It is an exciting time for Test cricket. The ICC World Test championship has kicked off with the first Ashes Test in Birmingham. The game’s premier format now has a context that it desperately needed and structured system, albeit imperfect, to find a champion. The preceding week however had a depressing day for Test cricket.
In London, Ireland were bowled out for 38 in 15.4 overs registering the lowest total in Tests for 64 years and shortest innings for nine decades, therefore, underlining the gap that exists among Test teams. On the same day, in Lahore, the Pakistan Cricket Board’s communication hub released Mohammad Amir’s announcement to retire from Tests highlighting the diminishing interest of players in red-ball cricket.
Amir has quit Test cricket at the age of 27. There are bowlers – for example his new-ball partner Mohammad Abbas - who make their debuts at this age but for Amir, it was a good time to retire. It is the youngest retirement by a Pakistan player barring Shahid Afridi who temporarily quit Tests at the age of 26 [on papers].
Even though Amir had hinted last year that he could retire from Tests, the timing of his decision is surprising as it coincides with the start of the Test Championship in which Pakistan are scheduled to play 13 Tests, seven of them in conditions that are generally helpful for pacers – two each in Australia [one with pink ball] and New Zealand and three in England. Pakistan’s own first-class system is also set for a major overhaul in a bid to make four-day cricket more competitive.
Last year, before Ireland’s Test debut, I sat with Amir on the turf of Malahide Cricket Club to talk about his life during the ban, comeback, Champions Trophy heroics and future plans.
“Undoubtedly the amount of cricket has increased and a fast bowler needs time to recover. If the workload is more then I will have to think about managing myself,” Amir said in the interview.
“It gets difficult to play all the three formats without a break. When there is so much workload on you, you got to manage it somehow. A player knows how his body can be better utilized.”
Such thoughts were understandable at that time as he was going through a rough patch in Tests. He played two matches in Australia in 2016-17 without taking a wicket. In the second innings in Sydney, he didn’t even bowl due to fitness issues. When Sri Lanka toured UAE in 2017, he could take just one wicket in two Tests.
But one would have sensed a change of heart after what happened in Ireland and England. Amir nailed 5 wickets in Pakistan’s win in Malahide. In the second innings at Lord’s, his four wickets, including a peach to bowl Jonny Bairstow, handed Pakistan another victory. Even in South Africa, despite his dwindling pace, he managed to take 12 wickets at 23.58 in three Tests. To simply put he has 24 wickets at 21.00 in the recent six Tests.
His decision to retire at this age and stage hasn’t gone well with the purists and has drawn criticism. The leading cricket pundits of Pakistan – Wasim Akram, Ramiz Raja, Shoaib Akhtar to name a few – have voiced their concerns.
“You peak at 27-28 and Test cricket is where you are judged against the best. Pakistan will miss him in Australia and England,” said Akram. Ramiz was more critical, “Besides being dismissive of the greatest format that makes stars and legends, Amir’s decision is clearly not in line with the need of Pakistan cricket which is desperately looking to reboot Test cricket. It was time to repay, not eject.”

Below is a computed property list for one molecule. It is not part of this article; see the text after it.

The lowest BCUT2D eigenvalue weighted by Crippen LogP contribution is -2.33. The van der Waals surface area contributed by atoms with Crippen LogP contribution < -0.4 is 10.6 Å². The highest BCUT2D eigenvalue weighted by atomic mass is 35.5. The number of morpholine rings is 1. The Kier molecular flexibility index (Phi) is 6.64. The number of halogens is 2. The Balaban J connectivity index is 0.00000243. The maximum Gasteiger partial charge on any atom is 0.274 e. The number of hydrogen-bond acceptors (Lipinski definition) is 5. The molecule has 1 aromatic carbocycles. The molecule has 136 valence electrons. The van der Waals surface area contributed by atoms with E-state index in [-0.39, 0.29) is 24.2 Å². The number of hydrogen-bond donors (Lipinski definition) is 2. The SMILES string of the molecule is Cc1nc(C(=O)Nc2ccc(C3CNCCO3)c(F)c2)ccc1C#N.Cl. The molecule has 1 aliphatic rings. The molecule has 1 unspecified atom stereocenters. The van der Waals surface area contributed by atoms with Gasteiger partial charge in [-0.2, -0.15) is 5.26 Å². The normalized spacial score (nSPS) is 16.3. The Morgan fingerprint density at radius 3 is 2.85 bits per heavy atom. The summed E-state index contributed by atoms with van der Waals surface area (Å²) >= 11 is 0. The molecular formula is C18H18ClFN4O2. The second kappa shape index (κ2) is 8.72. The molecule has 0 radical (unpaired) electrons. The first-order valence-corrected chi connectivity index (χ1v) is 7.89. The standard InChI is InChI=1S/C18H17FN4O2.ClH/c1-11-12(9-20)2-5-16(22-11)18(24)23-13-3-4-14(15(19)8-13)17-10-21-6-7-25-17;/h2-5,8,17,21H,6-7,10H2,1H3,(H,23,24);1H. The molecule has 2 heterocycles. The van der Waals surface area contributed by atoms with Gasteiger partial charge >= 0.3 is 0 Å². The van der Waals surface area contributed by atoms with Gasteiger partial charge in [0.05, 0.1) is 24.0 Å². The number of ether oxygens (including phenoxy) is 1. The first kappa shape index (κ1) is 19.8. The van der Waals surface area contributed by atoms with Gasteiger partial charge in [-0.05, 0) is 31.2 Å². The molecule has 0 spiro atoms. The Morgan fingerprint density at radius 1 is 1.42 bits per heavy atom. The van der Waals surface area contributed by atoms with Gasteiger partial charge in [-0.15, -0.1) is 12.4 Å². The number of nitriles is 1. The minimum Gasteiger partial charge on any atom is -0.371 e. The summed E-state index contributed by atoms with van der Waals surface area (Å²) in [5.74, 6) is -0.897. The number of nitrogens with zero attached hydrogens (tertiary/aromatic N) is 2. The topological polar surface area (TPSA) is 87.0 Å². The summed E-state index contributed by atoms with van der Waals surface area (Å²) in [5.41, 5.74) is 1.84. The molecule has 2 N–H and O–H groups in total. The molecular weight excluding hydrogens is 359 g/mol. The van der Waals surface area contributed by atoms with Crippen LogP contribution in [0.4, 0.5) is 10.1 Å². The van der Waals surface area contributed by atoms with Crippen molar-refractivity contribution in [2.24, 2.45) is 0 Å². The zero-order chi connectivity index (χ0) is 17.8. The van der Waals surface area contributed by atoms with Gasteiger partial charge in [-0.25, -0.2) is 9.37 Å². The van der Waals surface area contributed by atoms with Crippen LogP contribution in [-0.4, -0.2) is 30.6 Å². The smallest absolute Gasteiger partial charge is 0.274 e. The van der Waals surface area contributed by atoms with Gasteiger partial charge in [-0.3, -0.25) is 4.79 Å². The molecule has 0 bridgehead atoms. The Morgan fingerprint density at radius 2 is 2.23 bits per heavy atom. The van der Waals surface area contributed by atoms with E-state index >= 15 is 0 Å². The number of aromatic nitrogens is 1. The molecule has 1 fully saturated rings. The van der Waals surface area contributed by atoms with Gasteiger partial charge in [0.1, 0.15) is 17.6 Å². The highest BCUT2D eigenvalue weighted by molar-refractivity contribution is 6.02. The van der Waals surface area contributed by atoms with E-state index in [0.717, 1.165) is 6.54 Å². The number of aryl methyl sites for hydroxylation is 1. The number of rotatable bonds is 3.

Pakistan’s worst fear is more players could follow a similar route. There already are rumours that Wahab Riaz, the fastest Test bowler in the country, has also decided to hang up his boots to focus on white-ball cricket. Akhtar believes Hasan Ali will do the same.
Riaz’s pace and ability to extract bounce on the hard pitches of Australia was the reason he was Pakistan’s most successful bowler in Australia in 2016-17. Now with him being fitter than ever and more disciplined, it will be a shame if Pakistan does not have Amir and Riaz in down under this year. The irony is both of them got the initial recognition because of their performances in Tests. The former became the youngest to 50 Test wickets in England in 2010 while the latter, on the same tour, took a 5-wicket haul on debut at The Oval.
Players regularly pay lip-service to Test cricket that it is the pinnacle of the game and their aim is to excel in this format but the reality is different and bitter. The players interested in Tests are mostly those who understand that the legacies are built by playing Tests or who don’t have a game for white-ball cricket. The monetary reward of playing limited overs cricket is getting bigger and bigger due to the proliferation of T20 leagues.
Amir would have gotten 23.5 lakh rupees (approximately 14700 USD) for playing two Tests in Australia. He could make eight times more money by playing in Mzansi Super League which is clashing with the Australia series. Even if the five-day salaries and annual retainers are doubled, it would not be able to match the money that a player can make from a couple of leagues. This is not to say that Pakistan players are paid unsatisfactory sums. The disparity between money on offer in Tests and T20s is a global concern.
Michael Atherton in 2017 talked about having one squad for all three formats. The idea makes sense and should at least be given a try. Initially, it might seem unfair to those who have a game for one format only but eventually, it will groom players to compete in all three formats.
What Amir has done is not unprecedented. Many others – Afridi, Lasith Malinga, MS Dhoni (officially), Chris Gayle, Andre Russell (unofficially) – also retired from Tests to prolong their limited overs careers. The players may think they don’t need Test cricket but they are ignoring the fact that Test cricket needs them.